15. Roadmap • Characterizing multi-dimensional dynamics • Exploiting dynamics in design • Working with 3G standards • Evaluation C Peng (UCLA)

  16. Issue I: How to Satisfy Location-dependent Coverage & Capacity Constraints? • Once a BS turns off, clients in its original coverage should still be covered ✗ ✗ Even if the total capacity is enough, it may fail to serve mobile clients due to coverage issue. ✔ ✔ ✔ ✗ ✗ ✗ ✗ ✗ ✗ • provide location-dependent capacity C Peng (UCLA)

  17. Solution I: Building Virtual Grids • Divide into BS virtual grids • BSes within a grid cover each other • Decouple coverage constraint • Location-dependent capacity meets location-dep. traffic Virtual BS Grids turn on/off BSes s.t. cap >= load ✗ ✗ ✗ ✗ ✗ ✗ ✔ ✔ ri + d(i,j) < Ri rj + d(i,j) < Rj ✔ ✔ ✗ i ✗ ✗ j ✗ C Peng (UCLA)

  18. Issue II: How to Estimate Traffic Load? • At what time scale is traffic load predictable? • Exploit near periodicity over consecutive time-of-the-day • What to estimate? Instantaneous traffic load vs. traffic upper-envelope • Choices between accuracy and over-estimate • Tradeoff between energy efficiency and miss-rate C Peng (UCLA)

  19. Solution II: Profiling • Estimate traffic envelope via profiling • Leverage near-term stability • Reduce runtime computation & communication • Reduce miss rate via traffic envelope estimation Sum 24 intervals Stat Estimate S, D, EV Output C Peng (UCLA)

  20. Issue III: How to Minimize On/Off Switches? • Frequent on/off switching is undesirable • Large ramp-up time when on • Reduced lifetime for cooling and other subsystems • How often to switch on/off? • Over 24-hour period, consistent with traffic characteristics C Peng (UCLA)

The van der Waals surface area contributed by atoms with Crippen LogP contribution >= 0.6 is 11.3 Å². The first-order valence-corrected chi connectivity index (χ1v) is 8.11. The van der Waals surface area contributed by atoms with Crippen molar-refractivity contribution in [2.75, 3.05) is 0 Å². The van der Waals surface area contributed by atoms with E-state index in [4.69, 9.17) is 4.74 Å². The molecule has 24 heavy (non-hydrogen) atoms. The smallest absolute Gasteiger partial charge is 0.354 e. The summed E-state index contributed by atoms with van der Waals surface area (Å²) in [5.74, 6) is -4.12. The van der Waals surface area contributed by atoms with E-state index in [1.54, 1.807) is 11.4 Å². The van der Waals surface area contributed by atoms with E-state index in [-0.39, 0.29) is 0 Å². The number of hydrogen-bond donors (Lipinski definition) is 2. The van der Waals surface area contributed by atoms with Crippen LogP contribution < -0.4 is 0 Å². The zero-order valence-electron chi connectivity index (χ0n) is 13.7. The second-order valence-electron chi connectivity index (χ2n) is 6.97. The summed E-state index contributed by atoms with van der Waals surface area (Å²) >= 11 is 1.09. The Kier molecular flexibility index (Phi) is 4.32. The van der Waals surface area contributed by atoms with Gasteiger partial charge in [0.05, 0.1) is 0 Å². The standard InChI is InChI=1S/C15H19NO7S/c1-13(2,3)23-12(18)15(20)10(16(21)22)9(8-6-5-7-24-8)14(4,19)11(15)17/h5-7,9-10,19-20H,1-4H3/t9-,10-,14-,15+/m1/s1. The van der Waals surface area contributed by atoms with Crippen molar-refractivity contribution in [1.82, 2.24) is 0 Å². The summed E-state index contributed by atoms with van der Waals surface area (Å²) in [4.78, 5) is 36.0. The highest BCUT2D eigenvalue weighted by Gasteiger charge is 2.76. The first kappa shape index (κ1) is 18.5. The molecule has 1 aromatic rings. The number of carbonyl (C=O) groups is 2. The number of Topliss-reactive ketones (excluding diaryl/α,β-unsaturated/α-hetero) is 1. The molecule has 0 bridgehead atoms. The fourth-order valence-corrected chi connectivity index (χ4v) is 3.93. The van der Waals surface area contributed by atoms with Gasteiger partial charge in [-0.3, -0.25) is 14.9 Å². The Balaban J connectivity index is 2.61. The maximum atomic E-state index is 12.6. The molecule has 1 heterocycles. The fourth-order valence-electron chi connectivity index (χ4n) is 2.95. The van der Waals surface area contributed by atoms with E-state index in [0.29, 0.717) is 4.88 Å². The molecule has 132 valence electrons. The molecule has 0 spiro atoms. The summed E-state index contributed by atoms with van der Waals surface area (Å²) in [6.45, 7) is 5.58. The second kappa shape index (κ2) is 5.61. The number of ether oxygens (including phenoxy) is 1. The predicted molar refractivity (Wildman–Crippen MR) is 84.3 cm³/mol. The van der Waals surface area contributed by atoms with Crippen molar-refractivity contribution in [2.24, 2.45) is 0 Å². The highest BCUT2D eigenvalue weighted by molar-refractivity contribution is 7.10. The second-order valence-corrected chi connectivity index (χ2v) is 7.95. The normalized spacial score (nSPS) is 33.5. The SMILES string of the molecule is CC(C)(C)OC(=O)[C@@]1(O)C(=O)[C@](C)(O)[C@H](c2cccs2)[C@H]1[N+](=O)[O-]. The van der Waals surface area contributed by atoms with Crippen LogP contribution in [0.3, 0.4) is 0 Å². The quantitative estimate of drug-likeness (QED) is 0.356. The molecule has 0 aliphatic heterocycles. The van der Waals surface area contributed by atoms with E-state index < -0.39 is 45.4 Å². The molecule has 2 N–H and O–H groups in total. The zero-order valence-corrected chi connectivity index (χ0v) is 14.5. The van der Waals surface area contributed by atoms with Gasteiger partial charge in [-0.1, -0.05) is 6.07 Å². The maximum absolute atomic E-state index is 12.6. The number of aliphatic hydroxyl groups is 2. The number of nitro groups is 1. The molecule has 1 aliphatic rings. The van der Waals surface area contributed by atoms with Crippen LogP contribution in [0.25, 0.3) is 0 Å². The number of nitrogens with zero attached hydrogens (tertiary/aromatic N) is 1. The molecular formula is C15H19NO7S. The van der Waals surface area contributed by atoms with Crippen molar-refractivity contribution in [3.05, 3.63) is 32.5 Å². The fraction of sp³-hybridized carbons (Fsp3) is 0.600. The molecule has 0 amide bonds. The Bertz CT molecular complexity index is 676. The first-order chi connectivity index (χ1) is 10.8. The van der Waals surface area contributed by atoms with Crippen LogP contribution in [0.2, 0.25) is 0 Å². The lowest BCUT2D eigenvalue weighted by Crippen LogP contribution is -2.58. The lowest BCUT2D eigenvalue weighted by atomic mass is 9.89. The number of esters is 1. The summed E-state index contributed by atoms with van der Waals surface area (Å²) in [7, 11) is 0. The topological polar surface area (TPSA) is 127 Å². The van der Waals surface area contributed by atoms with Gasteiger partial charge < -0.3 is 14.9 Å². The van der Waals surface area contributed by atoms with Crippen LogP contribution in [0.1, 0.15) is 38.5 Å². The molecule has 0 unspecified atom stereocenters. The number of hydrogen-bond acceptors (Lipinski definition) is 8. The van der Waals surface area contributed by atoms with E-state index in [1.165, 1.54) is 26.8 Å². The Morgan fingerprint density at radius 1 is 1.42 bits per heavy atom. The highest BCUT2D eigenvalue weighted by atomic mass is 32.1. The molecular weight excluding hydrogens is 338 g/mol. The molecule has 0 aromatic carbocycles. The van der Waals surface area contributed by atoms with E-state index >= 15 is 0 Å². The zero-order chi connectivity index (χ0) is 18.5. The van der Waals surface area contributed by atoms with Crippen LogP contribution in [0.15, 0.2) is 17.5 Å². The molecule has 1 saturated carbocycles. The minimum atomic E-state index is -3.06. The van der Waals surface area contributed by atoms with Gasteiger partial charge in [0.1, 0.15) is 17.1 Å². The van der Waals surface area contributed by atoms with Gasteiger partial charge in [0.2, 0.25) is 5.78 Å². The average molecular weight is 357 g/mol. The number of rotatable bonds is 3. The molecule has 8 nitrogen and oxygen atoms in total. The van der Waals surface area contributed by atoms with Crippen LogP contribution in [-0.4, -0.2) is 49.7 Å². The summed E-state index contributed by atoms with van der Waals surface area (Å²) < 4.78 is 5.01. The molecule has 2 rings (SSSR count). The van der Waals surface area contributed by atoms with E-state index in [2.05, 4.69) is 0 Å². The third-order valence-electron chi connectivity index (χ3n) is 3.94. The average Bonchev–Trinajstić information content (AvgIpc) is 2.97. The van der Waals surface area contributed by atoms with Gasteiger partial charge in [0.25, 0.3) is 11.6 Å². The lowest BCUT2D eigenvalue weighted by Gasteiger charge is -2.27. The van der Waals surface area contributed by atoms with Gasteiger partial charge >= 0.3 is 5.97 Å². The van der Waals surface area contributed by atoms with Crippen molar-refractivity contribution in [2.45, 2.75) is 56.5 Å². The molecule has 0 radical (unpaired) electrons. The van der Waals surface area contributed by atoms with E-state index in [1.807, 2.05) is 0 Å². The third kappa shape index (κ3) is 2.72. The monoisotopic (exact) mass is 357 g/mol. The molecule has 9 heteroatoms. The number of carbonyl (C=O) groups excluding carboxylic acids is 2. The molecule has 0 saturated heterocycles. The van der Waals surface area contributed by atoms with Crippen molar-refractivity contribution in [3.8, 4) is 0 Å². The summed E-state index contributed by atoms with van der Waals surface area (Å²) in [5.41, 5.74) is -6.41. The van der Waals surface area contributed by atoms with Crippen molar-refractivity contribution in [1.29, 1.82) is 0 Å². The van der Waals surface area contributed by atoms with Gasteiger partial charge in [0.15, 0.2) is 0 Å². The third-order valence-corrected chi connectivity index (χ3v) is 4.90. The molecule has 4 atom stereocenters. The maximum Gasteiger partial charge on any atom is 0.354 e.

21. Solution III: Smooth Switches • Monotonically increasing ON from idle  peak • Monotonic OFF from peak  idle 1) Find Smax for peak hours ✔ ✗ 3) Find St when traffic  2) Find Smin for idle hours (Smin ≤ Smax) At most ONE on/off switch per BS per 24 hours C Peng (UCLA)

  22. Roadmap • Characterizing multi-dimensional dynamics • Exploiting dynamics in design • Working with 3G standard • Evaluation C Peng (UCLA)

  23. Working with 3G Standard • How to let ON BSes cover the comm. area of OFF BSes? • Expand/shrink coverage at ON Bses • Cell breathing technique • When neighbor BSes turn OFF/ON • Trigger network-controlled handoff at OFF BSes • Leverage handover procedures • Before they turn off 2 OFF 2 2 1 3 3 1 • How to migrate clients from OFF BSes to ON BSes? 2 3 1 • Coordinate BSes at RNC via Iu-b interface • Information collector and distributor • How to share information in a virtual grid? 2 OFF 2 1 3 C Peng (UCLA)

  24. Roadmap • Characterizing multi-dimensional dynamics • Exploiting dynamics in design • Working with 3G standards • Evaluation C Peng (UCLA)

  25. Energy Saving in Four Regions • Use two-month real traces in four regional 3G networks Temporal Dynamics Multiplexing gain is a major contributor. Spatial Dynamics allsaving min-weekday max-day min-end max-end C Peng (UCLA)

  26. More on Evaluation • Our solution is robust to various parameter settings • Power models, capacity, coverage, profiling factor, … • Negative impact on clients: More energy for uplink • Tx range due to ON/OFF scheme • Example in Region 1 • Negligible at daytime • <1km at night • Can be less aggressive 20% ON 60% ON Range changes in Region 1 C Peng (UCLA)

  27. Summary • The current cellular network is not energy efficient • It is feasible to build a practical solution to “green cellular infrastructure” • Especially in the big cities with dense BS deployment • Especially at late evenings to early dawn with light traffic • Build an approximate EP system using non-EP components • Exploiting inherent dynamics in time and space C Peng (UCLA)

  28. THANK YOU Questions? C Peng (UCLA)

  29. Recall the Case Study Current GreenBS Ideal Power-load curve in a big city with 177 BSes (3G UMTS) C Peng (UCLA)